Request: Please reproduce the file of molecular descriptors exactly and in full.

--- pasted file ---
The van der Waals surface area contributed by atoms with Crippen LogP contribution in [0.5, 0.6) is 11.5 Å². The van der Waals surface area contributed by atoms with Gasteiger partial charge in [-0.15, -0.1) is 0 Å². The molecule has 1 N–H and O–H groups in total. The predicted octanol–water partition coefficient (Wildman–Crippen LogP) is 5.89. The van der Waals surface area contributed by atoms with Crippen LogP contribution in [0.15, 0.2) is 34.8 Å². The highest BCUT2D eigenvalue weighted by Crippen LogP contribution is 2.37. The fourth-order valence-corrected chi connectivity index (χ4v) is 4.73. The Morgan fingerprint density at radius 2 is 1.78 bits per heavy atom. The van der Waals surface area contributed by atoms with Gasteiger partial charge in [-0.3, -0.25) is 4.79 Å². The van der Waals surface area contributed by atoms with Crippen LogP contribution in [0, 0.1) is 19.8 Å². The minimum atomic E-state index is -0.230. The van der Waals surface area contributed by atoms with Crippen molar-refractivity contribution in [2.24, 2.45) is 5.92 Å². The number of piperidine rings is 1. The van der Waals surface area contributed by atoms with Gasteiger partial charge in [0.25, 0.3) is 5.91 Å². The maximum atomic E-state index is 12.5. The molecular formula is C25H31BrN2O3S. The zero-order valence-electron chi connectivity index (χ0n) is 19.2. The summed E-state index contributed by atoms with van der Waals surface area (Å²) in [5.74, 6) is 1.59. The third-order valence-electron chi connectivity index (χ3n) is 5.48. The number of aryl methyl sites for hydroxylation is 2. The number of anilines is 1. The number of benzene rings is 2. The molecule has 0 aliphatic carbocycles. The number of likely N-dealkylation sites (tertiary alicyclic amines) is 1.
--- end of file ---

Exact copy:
The van der Waals surface area contributed by atoms with Crippen LogP contribution in [0.5, 0.6) is 11.5 Å². The van der Waals surface area contributed by atoms with Gasteiger partial charge in [-0.15, -0.1) is 0 Å². The molecule has 1 N–H and O–H groups in total. The predicted octanol–water partition coefficient (Wildman–Crippen LogP) is 5.89. The van der Waals surface area contributed by atoms with Crippen LogP contribution in [0.15, 0.2) is 34.8 Å². The highest BCUT2D eigenvalue weighted by Crippen LogP contribution is 2.37. The fourth-order valence-corrected chi connectivity index (χ4v) is 4.73. The Morgan fingerprint density at radius 2 is 1.78 bits per heavy atom. The van der Waals surface area contributed by atoms with Gasteiger partial charge in [-0.3, -0.25) is 4.79 Å². The van der Waals surface area contributed by atoms with Crippen LogP contribution in [0, 0.1) is 19.8 Å². The minimum atomic E-state index is -0.230. The van der Waals surface area contributed by atoms with Crippen molar-refractivity contribution in [2.24, 2.45) is 5.92 Å². The number of piperidine rings is 1. The van der Waals surface area contributed by atoms with Gasteiger partial charge in [0.25, 0.3) is 5.91 Å². The maximum atomic E-state index is 12.5. The molecular formula is C25H31BrN2O3S. The zero-order valence-electron chi connectivity index (χ0n) is 19.2. The summed E-state index contributed by atoms with van der Waals surface area (Å²) in [5.74, 6) is 1.59. The third-order valence-electron chi connectivity index (χ3n) is 5.48. The number of aryl methyl sites for hydroxylation is 2. The number of anilines is 1. The number of benzene rings is 2. The molecule has 0 aliphatic carbocycles. The number of likely N-dealkylation sites (tertiary alicyclic amines) is 1.